Why do people respond differently to an apparently equal security threat, and which factors are decisive in the decision making? The present thesis explores different strategies for coping with an altered security situation among Pashtuns in northern Afghanistan. In 2001 a US-led coalition toppled the Taliban regime in Afghanistan. This had severe implications for persons belonging to the Pashtun ethnic group in northern Afghanistan. The Pashtun constitute the biggest ethnic group in Afghanistan. In the north, however, Pashtuns are a minority, who have traditionally benefited from being associated with the power-holders in Kabul, who have been largely Pashtun. After the fall of the Taliban, all Pashtuns in the north were accused of being loyal to the Taliban, which had drawn most of its support from Pashtuns. The new non-Pashtun power-holders in the north made the Pashtuns in the north targets of severe harassment. The thesis explores how Pashtuns in northern Afghanistan coped with the new political context after the fall of the Taliban.
This is a qualitative, explorative study, drawing on both primary and secondary sources. The primary sources consist of informal conversations and qualitative open-ended interviews with key persons. The secondary sources are made up of reports, surveys, news articles and academic literature relevant to the case.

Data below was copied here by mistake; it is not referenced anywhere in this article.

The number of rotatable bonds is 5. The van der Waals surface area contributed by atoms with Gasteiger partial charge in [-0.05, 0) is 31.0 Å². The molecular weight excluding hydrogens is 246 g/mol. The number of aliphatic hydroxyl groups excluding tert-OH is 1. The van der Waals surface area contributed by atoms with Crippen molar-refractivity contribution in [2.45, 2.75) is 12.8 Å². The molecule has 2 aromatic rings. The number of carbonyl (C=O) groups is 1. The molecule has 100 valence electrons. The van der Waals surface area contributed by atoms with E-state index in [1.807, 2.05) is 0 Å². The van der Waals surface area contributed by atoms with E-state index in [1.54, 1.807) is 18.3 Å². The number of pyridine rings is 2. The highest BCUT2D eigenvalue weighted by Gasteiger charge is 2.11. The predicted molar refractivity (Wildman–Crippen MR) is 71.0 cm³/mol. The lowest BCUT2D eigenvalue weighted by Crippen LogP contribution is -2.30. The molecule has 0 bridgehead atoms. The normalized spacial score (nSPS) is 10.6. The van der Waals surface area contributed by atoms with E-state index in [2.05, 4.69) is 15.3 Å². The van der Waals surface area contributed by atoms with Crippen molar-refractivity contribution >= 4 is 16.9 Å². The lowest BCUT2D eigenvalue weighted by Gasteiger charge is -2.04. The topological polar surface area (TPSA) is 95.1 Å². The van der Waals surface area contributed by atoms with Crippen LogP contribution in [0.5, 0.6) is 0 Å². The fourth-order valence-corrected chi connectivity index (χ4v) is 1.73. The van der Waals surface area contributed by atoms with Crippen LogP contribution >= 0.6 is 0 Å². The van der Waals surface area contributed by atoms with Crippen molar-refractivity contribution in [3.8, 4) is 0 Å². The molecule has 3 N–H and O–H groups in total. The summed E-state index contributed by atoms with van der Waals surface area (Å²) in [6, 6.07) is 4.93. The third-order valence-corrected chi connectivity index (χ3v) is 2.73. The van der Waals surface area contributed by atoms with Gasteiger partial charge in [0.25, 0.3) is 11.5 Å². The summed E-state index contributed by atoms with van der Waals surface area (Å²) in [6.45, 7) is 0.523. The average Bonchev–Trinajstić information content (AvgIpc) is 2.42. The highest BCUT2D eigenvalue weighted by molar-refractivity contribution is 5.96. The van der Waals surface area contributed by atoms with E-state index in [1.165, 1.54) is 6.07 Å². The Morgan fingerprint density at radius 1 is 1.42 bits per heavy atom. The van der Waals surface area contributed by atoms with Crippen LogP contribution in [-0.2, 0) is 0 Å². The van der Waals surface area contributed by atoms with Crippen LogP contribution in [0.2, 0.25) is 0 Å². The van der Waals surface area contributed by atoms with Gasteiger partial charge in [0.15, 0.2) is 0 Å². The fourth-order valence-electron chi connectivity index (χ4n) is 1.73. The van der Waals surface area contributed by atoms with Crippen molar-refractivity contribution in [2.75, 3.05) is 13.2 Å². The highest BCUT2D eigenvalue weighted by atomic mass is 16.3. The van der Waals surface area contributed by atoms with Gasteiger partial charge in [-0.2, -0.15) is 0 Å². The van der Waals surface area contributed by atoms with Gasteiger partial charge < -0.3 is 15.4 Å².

Drawing on resource competition and political opportunity structure approaches, and inspired by Hirschman’s Exit, Voice and Loyalty, three possible response strategies are discussed: subordination, migration and mobilization. Subordination implies remaining in the area and subordinating to the new power-holders. The second strategy, migration, involves leaving the area, and the final strategy is to mobilize against the new power-holders in order to protect or to win back access to resources.
By assessing the costs and benefits of the various strategies, Pashtuns choose the strategy which is perceived as most beneficial. However, if the costs of one of the strategies change, this will influence the relative costs of the residual strategies, even though their actual costs remain the same. I argue that the choice of which strategy to adopt is dynamic, and that people continuously reassess their alternatives, and may combine the various strategies, either simultaneously or in a sequential manner.